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One Hand Clapping Review

One Hand Clapping from Publisher HandyGames and Developer Bad Dream Games

Find your voice (or other musical instrument) and play a fun game with 2D platforming and time manipulation.

One Hand Clapping is a 2D puzzle platformer that requires a microphone to play. Why a microphone?? I’m glad you asked! It is because your voice is the main tool you’ll be using to interact with the world and solve puzzles.  

During your musical journey you will visit 6 vibrant biomes and will come across 3 adorable characters that will assist you. Each one is more adorable than the last. There are hidden glyphs and other secrets located somewhere on the levels. Some of which are very challenging to find. They are not mandatory but having them hiding there does add to the game’s replayability as the search to find adds additional challenge and things to explore after you’ve mastered the puzzles.   

One of the interesting parts is you don’t have to be able to sing. It doesn’t hurt if you can but you can also hum, whistle, or make weird noises/sounds (we did that a bunch). Because of the game’s sensitivity to mic input we suggest warning the people around you that you are gonna be playing this as extraneous noise will make it difficult to impossible to complete the challenges. Or, they might come to check on you because “it sounds like a cat being strangled” and they were concerned.

As expected the puzzles in the earlier levels are pretty easy which lets you learn the game at a decent pace. The difficulty comes with new mechanics including time manipulation in the later levels. Some of the later puzzles were quite challenging and we ran into issues with not knowing what was needed to solve a puzzle.

They have a couple of great accessibility options for the less musically skilled gamers, Educational Mode and Voice Visualizer. Educational mode shows you the notes you are hitting vs the notes you need to hit using a small musical scale displayed on the screen. This would be a fantastic tool for music teachers to help their students with ear training and pitch control. The voice visualizer overlays the waveform of the mic input on the left side of the screen which partially obscures the view. We don’t recommend using it as it seems to get in the way more than it helps. They also built in an “easy button” that you can use to solve the current puzzle if you are stuck or are unable to complete it due to lack of musical ability. This provides a solution to the current puzzle but that is often only part of what’s needed to progress as you will still need to complete the platforming part as well.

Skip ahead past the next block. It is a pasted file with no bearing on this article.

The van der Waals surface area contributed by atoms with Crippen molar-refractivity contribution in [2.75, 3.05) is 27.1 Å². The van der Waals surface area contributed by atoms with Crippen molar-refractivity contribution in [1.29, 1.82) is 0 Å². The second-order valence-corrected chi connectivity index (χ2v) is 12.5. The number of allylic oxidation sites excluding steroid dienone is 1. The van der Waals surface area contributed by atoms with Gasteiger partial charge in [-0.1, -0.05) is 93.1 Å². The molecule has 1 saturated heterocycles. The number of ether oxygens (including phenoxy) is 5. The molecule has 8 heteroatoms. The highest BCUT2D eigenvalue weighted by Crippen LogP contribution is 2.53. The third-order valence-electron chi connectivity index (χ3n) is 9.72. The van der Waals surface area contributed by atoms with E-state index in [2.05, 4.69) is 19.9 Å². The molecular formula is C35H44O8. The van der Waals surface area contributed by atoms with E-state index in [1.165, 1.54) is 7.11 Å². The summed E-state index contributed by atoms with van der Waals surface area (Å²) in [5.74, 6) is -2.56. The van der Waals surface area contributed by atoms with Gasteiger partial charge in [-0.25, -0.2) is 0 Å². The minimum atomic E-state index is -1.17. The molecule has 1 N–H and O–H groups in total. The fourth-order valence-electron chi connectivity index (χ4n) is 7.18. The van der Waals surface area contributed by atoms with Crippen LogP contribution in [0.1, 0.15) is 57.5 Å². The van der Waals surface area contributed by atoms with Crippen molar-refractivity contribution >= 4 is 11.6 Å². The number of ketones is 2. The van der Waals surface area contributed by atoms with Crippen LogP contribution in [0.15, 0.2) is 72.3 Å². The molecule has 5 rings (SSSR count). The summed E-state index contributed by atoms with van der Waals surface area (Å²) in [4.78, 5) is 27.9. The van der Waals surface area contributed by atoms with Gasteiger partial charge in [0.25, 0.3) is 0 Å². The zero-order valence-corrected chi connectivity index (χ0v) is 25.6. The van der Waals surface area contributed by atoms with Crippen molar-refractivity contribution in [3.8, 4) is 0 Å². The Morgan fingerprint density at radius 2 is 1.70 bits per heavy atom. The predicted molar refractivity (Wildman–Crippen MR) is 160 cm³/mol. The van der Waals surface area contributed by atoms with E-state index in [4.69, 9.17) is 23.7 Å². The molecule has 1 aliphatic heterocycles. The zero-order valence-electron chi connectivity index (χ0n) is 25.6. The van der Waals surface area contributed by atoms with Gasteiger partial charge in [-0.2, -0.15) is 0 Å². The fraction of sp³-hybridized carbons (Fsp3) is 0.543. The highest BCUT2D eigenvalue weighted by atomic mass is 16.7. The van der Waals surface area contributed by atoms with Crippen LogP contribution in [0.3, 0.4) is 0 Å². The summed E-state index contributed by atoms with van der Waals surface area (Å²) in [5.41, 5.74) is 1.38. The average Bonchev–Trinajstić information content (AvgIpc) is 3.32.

The range calibration and sensitivity calibration options are very easy to use. We highly suggest using them before starting and potentially recalibrating mid-session if you find your voice starting to wear out after playing it for a while. 

The art style is very colourful (after the first level) with a beautifully hand drawn cartoonish feel and is one of the best parts of the game. At times we found ourselves just looking around the level enjoying the world. The background art is very well done as well and adds a little extra to the game’s atmosphere making it feel whole. 

The game/story can be completed in around 5 hours or less depending on musical talent. Sadly, there’s not much of a narrative (or it was somewhat lost on us). The gist seems to be that you need to battle the silence (darkness) and bring back the music (light).

Overall we enjoyed the game and got to make a lot of funweird sounds to solve some puzzles. We just wished there was more to the story and that the characters were a little more fleshed out.

One Hand Clapping is on Xbox One, PS4, Nintendo Switch, Steam, iOS and Android. A digital copy of this game was provided to SimpleGameReviews for the purposes of reviewing the game.

Neighbours back From Hell Review

Neighbours back From Hell from Publisher HandyGames and Developer THQ Nordic